My 'take' on a Japanese tea garden is not a typical one.
This is mainly because it's my main route to the stables several times a day; the traditional stepping stones of a tea garden would not practical. Instead, I have created a central path (lit at night by the four lanterns alongside) and offered alternative stepping stone routes.
The aim of a tea garden is to create a tranquil environment which brings one attention from everyday life concerns into the present in preparation for the tea ceremony.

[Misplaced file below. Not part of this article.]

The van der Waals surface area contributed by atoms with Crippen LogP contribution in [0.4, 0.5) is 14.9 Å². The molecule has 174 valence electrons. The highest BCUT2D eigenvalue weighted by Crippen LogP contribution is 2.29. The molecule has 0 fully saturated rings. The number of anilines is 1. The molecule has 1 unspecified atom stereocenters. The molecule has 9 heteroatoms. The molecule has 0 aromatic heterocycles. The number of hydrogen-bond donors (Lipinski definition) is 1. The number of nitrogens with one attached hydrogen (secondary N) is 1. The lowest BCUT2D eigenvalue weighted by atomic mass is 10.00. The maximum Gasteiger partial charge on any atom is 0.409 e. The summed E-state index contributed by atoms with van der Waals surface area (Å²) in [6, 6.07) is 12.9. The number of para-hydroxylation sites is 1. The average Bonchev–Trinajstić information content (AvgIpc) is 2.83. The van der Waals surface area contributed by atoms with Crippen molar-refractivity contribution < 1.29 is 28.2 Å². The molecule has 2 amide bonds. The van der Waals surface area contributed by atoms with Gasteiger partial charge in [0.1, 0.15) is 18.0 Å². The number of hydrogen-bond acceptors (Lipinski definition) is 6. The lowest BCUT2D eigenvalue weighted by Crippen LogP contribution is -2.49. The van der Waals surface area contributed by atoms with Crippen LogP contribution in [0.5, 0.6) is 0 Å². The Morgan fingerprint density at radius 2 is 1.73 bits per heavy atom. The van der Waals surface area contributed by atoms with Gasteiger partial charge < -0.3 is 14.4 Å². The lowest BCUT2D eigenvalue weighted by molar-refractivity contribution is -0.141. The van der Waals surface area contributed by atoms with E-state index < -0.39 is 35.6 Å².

Fencing creates a confined space, as is often the case in tea gardens. Planting is quiet and un-jarring, featuring more foliage than flowers, trees for shade (which still have some growing to do), muted colours, little scent and only naturalistic pruning methods. The basin feature, with its Oribe lantern (often associated with less conventional designs), is another traditional feature - as is the destination of the 'tea house' (summerhouse).